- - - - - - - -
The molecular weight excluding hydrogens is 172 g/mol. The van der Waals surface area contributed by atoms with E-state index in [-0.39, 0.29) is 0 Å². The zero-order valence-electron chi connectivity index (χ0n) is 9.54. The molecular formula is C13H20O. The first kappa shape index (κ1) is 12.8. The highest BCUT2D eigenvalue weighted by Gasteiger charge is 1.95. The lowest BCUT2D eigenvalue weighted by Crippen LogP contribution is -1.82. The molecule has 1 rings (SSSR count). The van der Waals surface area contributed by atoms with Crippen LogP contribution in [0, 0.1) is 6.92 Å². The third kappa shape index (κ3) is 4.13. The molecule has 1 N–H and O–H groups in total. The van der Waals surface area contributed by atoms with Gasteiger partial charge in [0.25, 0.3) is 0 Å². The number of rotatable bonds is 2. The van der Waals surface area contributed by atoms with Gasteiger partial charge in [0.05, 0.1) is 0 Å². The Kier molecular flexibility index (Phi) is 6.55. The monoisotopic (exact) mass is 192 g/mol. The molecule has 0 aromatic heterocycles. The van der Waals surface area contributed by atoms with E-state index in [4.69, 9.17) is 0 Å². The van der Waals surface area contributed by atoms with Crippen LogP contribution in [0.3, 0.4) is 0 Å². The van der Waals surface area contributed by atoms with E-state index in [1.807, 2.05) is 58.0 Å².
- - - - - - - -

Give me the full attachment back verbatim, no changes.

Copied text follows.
The molecular weight excluding hydrogens is 172 g/mol. The van der Waals surface area contributed by atoms with E-state index in [-0.39, 0.29) is 0 Å². The zero-order valence-electron chi connectivity index (χ0n) is 9.54. The molecular formula is C13H20O. The first kappa shape index (κ1) is 12.8. The highest BCUT2D eigenvalue weighted by Gasteiger charge is 1.95. The lowest BCUT2D eigenvalue weighted by Crippen LogP contribution is -1.82. The molecule has 1 rings (SSSR count). The van der Waals surface area contributed by atoms with Crippen LogP contribution in [0, 0.1) is 6.92 Å². The third kappa shape index (κ3) is 4.13. The molecule has 1 N–H and O–H groups in total. The van der Waals surface area contributed by atoms with Gasteiger partial charge in [0.25, 0.3) is 0 Å². The number of rotatable bonds is 2. The van der Waals surface area contributed by atoms with Gasteiger partial charge in [0.05, 0.1) is 0 Å². The Kier molecular flexibility index (Phi) is 6.55. The monoisotopic (exact) mass is 192 g/mol. The molecule has 0 aromatic heterocycles. The van der Waals surface area contributed by atoms with E-state index in [4.69, 9.17) is 0 Å². The van der Waals surface area contributed by atoms with Crippen LogP contribution in [0.3, 0.4) is 0 Å². The van der Waals surface area contributed by atoms with E-state index in [1.807, 2.05) is 58.0 Å².